‘China Doll’ review: David Mamet, Al Pacino have unhappy reunion

During the later portions of their careers, critics and audiences would wonder in exasperation what had happened to Tennessee Williams and Arthur Miller. Why was their new work so inferior to their earlier dramas? Now we do the same thing with David Mamet.

Why is the writer of compelling dramas like “Speed-the-Plow,” “Oleanna” and the Pulitzer-winning “Glengarry Glen Ross” churning out dreck like “November,” “The Anarchist” and now the Al Pacino-led “China Doll,” which had an extended preview period on Broadway before critics were finally invited to attend?

Pacino, in his third Mamet production, plays a rich, self-absorbed businessman who is first seen talking via Bluetooth to various officials about an airplane he just purchased as a wedding gift for his much younger fiancée.

Standing a few feet away is his personal assistant (Christopher Denham), who attentively and quietly listens while Pacino rants and raves and explains his scheme to avoid paying a pricey tax on the airplane, which ultimately lands him in legal trouble.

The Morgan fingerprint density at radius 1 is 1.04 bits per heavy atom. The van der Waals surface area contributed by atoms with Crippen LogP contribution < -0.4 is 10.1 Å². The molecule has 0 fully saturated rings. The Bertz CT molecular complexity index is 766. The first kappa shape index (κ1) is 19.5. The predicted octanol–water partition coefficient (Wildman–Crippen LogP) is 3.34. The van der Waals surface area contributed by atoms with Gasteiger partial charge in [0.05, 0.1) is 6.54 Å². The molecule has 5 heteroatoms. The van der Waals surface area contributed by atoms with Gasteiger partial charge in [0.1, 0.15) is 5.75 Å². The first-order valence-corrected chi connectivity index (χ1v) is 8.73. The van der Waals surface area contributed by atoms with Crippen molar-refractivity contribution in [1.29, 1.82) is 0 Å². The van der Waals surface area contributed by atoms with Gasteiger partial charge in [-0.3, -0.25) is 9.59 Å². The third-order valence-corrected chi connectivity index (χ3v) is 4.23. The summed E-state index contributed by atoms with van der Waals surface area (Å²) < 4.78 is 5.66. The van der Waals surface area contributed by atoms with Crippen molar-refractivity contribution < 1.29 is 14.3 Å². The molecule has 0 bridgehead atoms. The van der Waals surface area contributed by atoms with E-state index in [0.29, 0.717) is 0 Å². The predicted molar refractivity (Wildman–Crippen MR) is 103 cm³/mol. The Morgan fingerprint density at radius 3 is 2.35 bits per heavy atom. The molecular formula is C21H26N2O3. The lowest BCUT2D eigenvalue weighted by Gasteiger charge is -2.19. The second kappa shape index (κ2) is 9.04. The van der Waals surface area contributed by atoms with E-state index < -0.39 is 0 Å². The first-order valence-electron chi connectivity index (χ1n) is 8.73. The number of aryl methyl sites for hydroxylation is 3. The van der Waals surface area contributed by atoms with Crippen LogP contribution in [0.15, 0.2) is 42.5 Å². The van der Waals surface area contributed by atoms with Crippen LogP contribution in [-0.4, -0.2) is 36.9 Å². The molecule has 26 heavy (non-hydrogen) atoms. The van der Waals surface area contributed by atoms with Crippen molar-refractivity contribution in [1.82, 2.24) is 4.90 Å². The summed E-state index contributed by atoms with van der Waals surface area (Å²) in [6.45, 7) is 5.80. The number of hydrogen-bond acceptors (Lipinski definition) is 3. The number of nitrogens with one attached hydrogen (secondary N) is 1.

For the most part, “China Doll” is a rambling, incoherent monologue. Since we never hear from the people that Pacino is speaking to by phone, it is the equivalent of a conversation where half the lines are missing. Imagine watching the Broadway revival of “The Gin Game” where only James Earl Jones is present and all of Cicely Tyson’s lines have been replaced by pauses.

With big gestures and expressions, Pacino delivers a highly worked-up, outlandish performance that could be interpreted as a desperate attempt to add entertainment. Despite the play’s problems, Pacino’s theatrics throw it off further dramatically. The visual opulence of Pam MacKinnon’s production is also questionable.

It would be interesting to compare this with a leaner production of the play. But on second thought, it may be best to just put “China Doll” to rest.

If you go: “China Doll” plays at the Gerald Schoenfeld Theatre through Jan. 31. 236 W. 45th Street. ChinaDollBroadway.com.